Underage Drinking Rates

It’s commonly believed that drinking rates among underage persons in the U.S. are increasing. Fortunately, that’s a false perception. In reality, government and university research repeatedly demonstrates dramatic declines in underage alcohol consumption rates over time.

The proportion of high school seniors who have ever consumed alcohol is down. 2

Graph: High school seniors who have ever consumed alcohol

The proportion of high school seniors who have consumed alcohol within previous year is down. 3

Graph: High school seniors who have consumed alcohol within the previous year

The proportion of high school seniors who have consumed alcohol within previous 30 days is down. 4

Graph: High school seniors who have consumed alcohol within the previous 30 days

The proportion of high school seniors who have recently consumed alcohol daily is down. 5

Graph: High school seniors who have recently consumed alcohol daily

The proportion of high school seniors who have consumed 5 or more drinks on an occasion within previous two weeks is down. 6

Graph: High school seniors who have consumed 5 or more drinks on an occasion within the previous 2 weeks

Drinking among young people continues to drop. For example, the proportion of young people aged 12 through 17 who have consumed any alcohol during the previous month has plummeted from 50% in 1979 to 17.6 in 2002, according to the federal government's annual National Survey on Drug Use and Health. Thus, while one in two were drinkers in 1979, fewer than one in five were in 2002, the most recent year for which statistics are available. 7

College student drinking attracts much attention in the press. But the proportion of college freshmen who drink continues to decrease. Freshmen entering college in 2003 reported the lowest rates of drinking in the 38-year history of the national college Freshman Survey. The proportion reporting occasional or frequent beer drinking dropped to an historic low of 44.8%, down from 73.7% in 1982. Consumption of both wine and distilled spirits also dropped to a record low. 8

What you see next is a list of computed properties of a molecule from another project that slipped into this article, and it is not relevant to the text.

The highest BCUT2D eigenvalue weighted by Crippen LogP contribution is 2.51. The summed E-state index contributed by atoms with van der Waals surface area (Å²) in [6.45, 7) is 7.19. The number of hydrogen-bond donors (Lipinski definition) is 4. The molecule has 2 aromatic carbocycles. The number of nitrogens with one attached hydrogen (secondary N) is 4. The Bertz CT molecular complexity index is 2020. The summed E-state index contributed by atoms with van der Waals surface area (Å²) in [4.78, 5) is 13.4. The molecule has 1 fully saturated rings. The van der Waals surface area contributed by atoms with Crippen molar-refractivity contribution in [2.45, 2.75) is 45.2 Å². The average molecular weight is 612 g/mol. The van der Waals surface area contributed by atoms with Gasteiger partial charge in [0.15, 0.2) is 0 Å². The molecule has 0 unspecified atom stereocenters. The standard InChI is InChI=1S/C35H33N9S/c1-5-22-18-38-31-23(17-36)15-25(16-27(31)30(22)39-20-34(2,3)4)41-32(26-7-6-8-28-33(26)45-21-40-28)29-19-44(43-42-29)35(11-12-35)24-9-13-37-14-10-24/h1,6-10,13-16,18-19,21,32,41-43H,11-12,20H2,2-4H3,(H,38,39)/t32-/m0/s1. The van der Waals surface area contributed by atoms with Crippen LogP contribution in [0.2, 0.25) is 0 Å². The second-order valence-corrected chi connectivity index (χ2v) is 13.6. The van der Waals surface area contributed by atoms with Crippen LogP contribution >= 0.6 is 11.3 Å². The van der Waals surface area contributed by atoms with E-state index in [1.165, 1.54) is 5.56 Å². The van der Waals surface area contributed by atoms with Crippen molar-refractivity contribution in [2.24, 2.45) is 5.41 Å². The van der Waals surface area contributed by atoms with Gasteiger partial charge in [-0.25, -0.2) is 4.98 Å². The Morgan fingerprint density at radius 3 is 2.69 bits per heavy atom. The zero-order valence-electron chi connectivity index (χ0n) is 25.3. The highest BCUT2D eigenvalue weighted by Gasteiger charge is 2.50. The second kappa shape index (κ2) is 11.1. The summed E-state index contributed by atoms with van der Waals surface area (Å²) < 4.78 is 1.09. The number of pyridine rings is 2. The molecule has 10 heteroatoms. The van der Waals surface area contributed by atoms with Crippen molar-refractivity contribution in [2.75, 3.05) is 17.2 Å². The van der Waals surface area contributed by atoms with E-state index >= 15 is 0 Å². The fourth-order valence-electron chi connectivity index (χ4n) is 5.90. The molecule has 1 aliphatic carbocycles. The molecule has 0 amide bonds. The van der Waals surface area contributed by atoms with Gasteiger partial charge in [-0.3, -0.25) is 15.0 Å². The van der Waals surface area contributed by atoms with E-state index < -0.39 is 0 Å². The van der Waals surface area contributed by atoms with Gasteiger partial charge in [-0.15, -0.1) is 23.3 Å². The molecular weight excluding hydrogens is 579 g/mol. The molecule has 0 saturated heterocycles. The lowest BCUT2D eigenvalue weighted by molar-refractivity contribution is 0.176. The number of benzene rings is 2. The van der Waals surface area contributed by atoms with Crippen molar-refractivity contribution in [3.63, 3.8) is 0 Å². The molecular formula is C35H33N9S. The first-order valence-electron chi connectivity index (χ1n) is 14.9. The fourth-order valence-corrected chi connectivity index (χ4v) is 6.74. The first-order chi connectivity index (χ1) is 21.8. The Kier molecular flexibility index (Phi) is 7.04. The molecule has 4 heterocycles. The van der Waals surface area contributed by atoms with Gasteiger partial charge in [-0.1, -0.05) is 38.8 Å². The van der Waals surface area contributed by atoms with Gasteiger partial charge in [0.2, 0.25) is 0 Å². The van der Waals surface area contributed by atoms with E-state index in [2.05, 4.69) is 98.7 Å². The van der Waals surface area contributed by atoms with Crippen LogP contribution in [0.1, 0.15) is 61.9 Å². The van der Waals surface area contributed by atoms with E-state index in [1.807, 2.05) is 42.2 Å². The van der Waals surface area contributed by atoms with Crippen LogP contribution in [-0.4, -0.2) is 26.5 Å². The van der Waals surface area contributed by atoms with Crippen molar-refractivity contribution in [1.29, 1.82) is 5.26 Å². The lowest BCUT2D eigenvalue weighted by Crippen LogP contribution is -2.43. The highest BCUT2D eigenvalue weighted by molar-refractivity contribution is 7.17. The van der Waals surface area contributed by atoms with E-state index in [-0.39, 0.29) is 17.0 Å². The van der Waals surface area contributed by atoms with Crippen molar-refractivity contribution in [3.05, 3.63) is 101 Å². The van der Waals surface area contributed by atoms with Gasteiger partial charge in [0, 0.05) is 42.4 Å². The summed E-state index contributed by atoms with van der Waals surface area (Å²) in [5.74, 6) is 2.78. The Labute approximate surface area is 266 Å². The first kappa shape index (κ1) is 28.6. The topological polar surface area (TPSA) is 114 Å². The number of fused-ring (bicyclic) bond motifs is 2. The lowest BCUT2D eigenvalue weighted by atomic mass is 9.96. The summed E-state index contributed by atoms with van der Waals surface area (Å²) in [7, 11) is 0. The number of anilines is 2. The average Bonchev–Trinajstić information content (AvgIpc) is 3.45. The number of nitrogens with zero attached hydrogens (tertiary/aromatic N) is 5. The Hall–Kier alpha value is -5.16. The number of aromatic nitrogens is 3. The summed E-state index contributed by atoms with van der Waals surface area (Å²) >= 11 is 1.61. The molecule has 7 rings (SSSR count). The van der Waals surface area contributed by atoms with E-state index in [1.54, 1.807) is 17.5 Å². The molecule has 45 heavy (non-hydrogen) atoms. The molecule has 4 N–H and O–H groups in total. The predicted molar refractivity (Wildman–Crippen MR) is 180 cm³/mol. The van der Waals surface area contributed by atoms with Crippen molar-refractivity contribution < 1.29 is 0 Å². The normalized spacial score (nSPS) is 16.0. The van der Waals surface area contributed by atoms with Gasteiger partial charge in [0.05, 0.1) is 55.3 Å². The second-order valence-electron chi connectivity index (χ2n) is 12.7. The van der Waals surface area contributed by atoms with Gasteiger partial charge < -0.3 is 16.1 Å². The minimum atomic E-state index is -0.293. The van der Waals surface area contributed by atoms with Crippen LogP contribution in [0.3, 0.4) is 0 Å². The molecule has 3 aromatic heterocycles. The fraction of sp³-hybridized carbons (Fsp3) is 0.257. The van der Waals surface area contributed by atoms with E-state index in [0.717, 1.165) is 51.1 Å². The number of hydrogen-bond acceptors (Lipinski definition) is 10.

References

  • 2. Johnston, L. D., O'Malley, P. M., Bachman, J. G., & Schulenberg, J. E. (2011). Monitoring the Future: National Results on Adolescent Drug Use: Overview of Key Findings, 2010. Ann Arbor: Institute for Social Research, The University of Michigan. Table 5, p. 52.
  • 3. Johnston, L. D., O'Malley, P. M., Bachman, J. G., & Schulenberg, J. E. (2011). Monitoring the Future: National Results on Adolescent Drug Use: Overview of Key Findings, 2010. Ann Arbor: Institute for Social Research, The University of Michigan. Table 6, p. 58.
  • 4. Johnston, L. D., O'Malley, P. M., Bachman, J. G., & Schulenberg, J. E. (2011). Monitoring the Future: National Results on Adolescent Drug Use: Overview of Key Findings, 2010. Ann Arbor: Institute for Social Research, The University of Michigan. Table 7, p. 62.
  • 5. Johnston, L. D., O'Malley, P. M., Bachman, J. G., & Schulenberg, J. E. (2011). Monitoring the Future: National Results on Adolescent Drug Use: Overview of Key Findings, 2010. Ann Arbor: Institute for Social Research, The University of Michigan. Table 8, p. 64.
  • 6. Johnston, L. D., O'Malley, P. M., Bachman, J. G., & Schulenberg, J. E. (2011). Monitoring the Future: National Results on Adolescent Drug Use: Overview of Key Findings, 2010. Ann Arbor: Institute for Social Research, The University of Michigan. Table 8, p. 64.
  • 7. Substance Abuse and Mental Health Services Administration. (2010). Results from the 2009 National Survey on Drug Use and Health: Volume I. Summary of National Findings (Office of Applied Studies, NSDUH Series H-38A, HHS Publication No. SMA 10-4586Findings). Rockville, MD.
  • 8. Higher Education Research Center/American Council on Education. American College Freshman College Survey. Political Interest on the Rebound Among Nation’s Freshmen, UCLA Survey Reveals. Higher Education Research Institute/American Council on Education press release, 1-26-04.

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